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Noise in NHS children’s wards is ‘breaching safe levels’: Young patients getting less sleep too

Noise in NHS children’s wards is ‘breaching safe levels’: Young patients are getting an hour less sleep than they would at home, study shows

  • Noisy children’s wards in NHS hospitals breach guidelines on safe sound levels
  • They also sleep less in hospital than at home, Children’s health experts found

Noisy children’s wards in NHS hospitals breach guidelines on safe sound levels, researchers say.

A study found children and parents slept for an hour less in hospital than at home, posing a risk to their health.

Experts from Southampton Children’s Hospital monitored sound levels at the bedsides of 40 children and 16 mothers in hospital and in their own home.

Noisy children’s wards in NHS hospitals breach guidelines on safe sound levels, say researchers who also found young patients are getting less sleep than they would at home.

Noise levels were an average of 48.24 decibels on children’s wards, compared with 34.7dB in bedrooms. The World Health Organisation says wards should be no louder than 30dB on average.

Children averaged seven-and-a-half hours’ sleep per night in hospital – 63 minutes less than at home. Mothers had six hours and 20 minutes – 73 minutes less.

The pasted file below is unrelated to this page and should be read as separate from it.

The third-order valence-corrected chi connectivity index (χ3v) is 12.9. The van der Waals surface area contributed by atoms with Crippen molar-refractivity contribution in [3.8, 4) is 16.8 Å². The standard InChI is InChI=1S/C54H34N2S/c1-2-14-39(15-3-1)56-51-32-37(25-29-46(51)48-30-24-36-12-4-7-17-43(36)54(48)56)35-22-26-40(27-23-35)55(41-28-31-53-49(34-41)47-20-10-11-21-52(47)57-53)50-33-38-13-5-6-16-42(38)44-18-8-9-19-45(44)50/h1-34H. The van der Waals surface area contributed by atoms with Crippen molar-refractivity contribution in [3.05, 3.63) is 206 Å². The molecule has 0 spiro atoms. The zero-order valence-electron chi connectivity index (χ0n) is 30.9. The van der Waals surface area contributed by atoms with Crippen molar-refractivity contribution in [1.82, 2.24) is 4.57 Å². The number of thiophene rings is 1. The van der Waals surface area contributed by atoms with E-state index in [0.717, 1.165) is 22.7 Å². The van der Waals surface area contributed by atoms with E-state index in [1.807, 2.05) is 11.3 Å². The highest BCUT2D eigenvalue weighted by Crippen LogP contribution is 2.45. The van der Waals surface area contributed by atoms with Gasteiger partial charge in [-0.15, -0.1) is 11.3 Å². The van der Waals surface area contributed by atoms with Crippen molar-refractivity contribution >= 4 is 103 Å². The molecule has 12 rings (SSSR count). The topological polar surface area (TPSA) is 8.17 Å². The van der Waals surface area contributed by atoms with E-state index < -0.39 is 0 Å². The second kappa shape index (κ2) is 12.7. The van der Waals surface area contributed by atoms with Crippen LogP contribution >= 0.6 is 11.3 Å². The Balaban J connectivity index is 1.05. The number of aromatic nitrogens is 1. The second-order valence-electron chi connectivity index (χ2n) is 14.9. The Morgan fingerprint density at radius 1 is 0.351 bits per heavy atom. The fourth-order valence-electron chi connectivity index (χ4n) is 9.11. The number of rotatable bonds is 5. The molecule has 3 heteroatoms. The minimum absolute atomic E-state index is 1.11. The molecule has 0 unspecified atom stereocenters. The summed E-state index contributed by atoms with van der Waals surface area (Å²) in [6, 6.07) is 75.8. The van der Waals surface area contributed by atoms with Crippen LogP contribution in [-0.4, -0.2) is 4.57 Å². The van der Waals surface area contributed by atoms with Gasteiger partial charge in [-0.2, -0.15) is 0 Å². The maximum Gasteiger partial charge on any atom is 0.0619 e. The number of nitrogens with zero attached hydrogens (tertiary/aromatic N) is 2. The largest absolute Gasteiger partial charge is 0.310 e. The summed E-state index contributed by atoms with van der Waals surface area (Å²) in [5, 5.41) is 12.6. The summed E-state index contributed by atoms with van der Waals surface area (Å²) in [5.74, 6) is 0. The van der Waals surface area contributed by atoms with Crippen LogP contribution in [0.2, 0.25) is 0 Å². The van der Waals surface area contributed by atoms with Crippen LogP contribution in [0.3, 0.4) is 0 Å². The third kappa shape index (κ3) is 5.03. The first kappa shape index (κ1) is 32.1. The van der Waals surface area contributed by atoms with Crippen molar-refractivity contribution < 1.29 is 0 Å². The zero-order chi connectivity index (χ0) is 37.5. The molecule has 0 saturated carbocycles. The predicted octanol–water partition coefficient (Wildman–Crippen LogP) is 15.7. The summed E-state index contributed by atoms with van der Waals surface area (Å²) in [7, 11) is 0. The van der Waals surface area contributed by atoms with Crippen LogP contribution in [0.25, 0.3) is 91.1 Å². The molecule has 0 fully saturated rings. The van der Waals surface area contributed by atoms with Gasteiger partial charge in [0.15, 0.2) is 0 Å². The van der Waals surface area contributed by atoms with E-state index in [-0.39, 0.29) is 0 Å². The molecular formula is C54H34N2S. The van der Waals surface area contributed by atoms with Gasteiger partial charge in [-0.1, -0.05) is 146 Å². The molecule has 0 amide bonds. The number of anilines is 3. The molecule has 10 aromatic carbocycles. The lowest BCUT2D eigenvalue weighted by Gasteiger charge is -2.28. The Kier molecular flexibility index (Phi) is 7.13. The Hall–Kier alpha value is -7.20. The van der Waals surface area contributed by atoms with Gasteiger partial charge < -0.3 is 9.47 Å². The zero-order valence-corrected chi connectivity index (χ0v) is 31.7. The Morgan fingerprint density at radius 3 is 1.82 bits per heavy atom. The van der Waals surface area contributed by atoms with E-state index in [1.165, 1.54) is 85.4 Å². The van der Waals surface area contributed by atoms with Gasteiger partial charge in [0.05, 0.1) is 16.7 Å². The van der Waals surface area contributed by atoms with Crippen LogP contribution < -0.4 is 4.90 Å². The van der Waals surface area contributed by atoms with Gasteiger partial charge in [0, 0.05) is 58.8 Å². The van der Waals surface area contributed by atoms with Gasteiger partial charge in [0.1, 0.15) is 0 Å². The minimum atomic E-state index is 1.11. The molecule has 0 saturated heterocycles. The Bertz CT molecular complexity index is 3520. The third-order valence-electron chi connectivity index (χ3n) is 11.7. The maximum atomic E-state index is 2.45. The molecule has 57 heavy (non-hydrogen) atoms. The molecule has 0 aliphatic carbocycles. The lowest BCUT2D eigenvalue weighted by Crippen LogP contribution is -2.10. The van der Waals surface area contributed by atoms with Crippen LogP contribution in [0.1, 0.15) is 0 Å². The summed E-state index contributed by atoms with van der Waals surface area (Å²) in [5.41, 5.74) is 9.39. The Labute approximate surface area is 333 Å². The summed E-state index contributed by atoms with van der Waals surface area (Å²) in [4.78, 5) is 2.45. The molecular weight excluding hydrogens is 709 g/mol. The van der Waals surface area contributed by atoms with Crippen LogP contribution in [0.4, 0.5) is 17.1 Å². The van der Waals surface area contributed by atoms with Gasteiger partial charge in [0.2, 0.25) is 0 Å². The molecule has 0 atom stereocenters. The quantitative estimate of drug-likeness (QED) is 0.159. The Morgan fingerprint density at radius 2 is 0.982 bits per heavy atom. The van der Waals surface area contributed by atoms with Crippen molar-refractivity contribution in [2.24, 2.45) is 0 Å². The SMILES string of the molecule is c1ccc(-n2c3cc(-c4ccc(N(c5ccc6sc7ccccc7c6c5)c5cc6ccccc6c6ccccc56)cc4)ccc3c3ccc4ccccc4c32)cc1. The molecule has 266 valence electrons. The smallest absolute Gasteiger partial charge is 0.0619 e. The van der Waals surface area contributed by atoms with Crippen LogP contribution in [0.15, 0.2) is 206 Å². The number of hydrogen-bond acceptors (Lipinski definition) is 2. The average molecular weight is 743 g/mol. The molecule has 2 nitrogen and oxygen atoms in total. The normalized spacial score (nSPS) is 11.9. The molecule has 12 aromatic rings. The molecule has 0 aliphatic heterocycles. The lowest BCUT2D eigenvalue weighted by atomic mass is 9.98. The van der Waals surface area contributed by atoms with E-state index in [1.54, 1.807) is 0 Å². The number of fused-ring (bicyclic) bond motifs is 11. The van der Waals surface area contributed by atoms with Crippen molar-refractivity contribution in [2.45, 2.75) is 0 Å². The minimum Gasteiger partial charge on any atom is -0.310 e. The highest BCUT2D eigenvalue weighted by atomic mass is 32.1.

Study leader Dr Catherine Hill, a consultant in paediatric sleep medicine, said: ‘When children lose sleep in hospital they have a lower pain threshold, are more emotional and may have lowered immune defences, so this is an issue we need to address.’

The study, published in the BMJ journal Archives of Disease in Childhood, said the importance of sleep had been stressed as long ago as 1859, when Florence Nightingale wrote: ‘Unnecessary noise is the cruellest absence of care.’

The authors added: ‘Despite 150 years of medical progress, we have forgotten the basic lessons of patient care.

‘Sleep is one aspect of care that can be freely delivered.’

Experts from Southampton Children's Hospital monitored sound levels at the bedsides of 40 children and 16 mothers in hospital and in their homes. Noise levels were an average of 48.24 decibels on children's wards, compared with 34.7dB in bedrooms

Experts from Southampton Children’s Hospital monitored sound levels at the bedsides of 40 children and 16 mothers in hospital and in their homes. Noise levels were an average of 48.24 decibels on children’s wards, compared with 34.7dB in bedrooms

 



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